- You are going to be embarking on a tour to go with the release of the album so what can fans expect from the live shows?
People who haven’t heard the newest songs since I have started playing them will be able to hear those. But hopefully I will have progressed and people have said that they like me live and I prefer being on stage. Jelly Babies as well - I give Jelly Babies out on stage to the crowd.
It’s all very well and good going into the studio and sitting down for a few months and recording something - yes there is pressure in the studio but you are safe in a way. Live everything is exposed.
I prefer doing live stuff and if people who haven’t seen me live before go ‘actually I would go and see him again’ that is what you want. And I have found that people have come to see me again - I am very lucky with my fan base.
A lady travelled two hours to see me the other day and stayed in a hotel and I was like ‘man this gig must have cost you a fortune’. But I am lucky in that respect and it is nice that people want to come and see me again.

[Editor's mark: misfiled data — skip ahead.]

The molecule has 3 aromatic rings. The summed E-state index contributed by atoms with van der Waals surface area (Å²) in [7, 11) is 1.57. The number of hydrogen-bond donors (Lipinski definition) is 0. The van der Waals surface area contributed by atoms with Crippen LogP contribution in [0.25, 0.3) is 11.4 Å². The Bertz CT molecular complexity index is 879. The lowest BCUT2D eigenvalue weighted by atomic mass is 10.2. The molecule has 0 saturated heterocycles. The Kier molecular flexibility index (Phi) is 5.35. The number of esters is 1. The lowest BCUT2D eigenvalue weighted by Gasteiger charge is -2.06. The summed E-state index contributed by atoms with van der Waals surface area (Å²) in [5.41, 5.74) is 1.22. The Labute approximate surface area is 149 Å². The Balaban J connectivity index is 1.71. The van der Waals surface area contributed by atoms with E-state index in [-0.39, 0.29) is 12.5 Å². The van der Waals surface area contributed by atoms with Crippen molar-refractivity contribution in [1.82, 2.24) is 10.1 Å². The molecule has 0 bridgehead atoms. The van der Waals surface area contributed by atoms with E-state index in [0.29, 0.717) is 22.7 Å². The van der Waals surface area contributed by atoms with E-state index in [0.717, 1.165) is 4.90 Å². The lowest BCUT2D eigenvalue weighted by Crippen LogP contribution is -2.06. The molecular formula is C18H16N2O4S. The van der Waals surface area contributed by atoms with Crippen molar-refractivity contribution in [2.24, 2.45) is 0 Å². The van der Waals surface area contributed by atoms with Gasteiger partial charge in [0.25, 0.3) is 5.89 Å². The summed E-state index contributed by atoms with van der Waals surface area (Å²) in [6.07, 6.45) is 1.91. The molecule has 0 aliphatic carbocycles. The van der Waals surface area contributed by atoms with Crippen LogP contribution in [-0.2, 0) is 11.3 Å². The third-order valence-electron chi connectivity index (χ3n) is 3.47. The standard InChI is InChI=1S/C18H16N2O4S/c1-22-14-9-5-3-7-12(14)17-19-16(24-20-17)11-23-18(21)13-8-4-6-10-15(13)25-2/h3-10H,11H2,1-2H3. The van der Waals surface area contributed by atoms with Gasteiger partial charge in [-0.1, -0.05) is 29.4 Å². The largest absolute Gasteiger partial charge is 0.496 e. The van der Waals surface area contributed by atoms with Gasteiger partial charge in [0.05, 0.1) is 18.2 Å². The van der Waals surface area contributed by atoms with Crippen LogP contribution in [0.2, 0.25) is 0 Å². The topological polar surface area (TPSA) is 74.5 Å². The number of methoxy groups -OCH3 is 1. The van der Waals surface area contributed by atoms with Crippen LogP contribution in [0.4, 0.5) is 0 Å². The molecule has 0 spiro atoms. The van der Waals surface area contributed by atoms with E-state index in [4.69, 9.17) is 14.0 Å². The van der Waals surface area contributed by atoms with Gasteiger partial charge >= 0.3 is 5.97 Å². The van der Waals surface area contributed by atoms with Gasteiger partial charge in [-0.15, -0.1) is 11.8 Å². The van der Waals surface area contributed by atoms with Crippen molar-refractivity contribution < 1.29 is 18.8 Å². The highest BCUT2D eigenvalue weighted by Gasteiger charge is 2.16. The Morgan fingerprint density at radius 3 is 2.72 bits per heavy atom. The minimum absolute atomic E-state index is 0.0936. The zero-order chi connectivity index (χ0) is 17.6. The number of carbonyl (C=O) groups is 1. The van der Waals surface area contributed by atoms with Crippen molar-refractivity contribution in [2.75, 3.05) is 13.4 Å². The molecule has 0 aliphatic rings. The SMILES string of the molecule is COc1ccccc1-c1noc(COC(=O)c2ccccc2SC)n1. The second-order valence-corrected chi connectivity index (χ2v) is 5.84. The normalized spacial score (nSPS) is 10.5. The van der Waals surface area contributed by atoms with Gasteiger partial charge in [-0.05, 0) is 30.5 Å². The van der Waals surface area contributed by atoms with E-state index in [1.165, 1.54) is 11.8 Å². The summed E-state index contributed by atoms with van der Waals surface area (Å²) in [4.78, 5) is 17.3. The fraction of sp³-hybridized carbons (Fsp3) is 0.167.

- Finally what is next for you between now and the end of the year?
Lots of gigs and the EP release. Then I will be doing lots of writing and doing song-writing with other artists but mainly for them. I was working with someone recently and that was fun because they are quite well known.
So I will be gigging, releasing, writing more and hopefully getting back in the studio and recording some new stuff as well as continuing to grow the fanbase.
I have been pretty lucky the way things have gone in the last year but I need to continue to raise the profile and raise the game.
As I say it has gone well over the last year and so I cannot complain so hopefully it will just keep going and I will be able to continue to do this and not have to get a proper job (laughs).
Ethan Ash - Playing By Number EP is released 1st October.
FemaleFirst Helen Earnshaw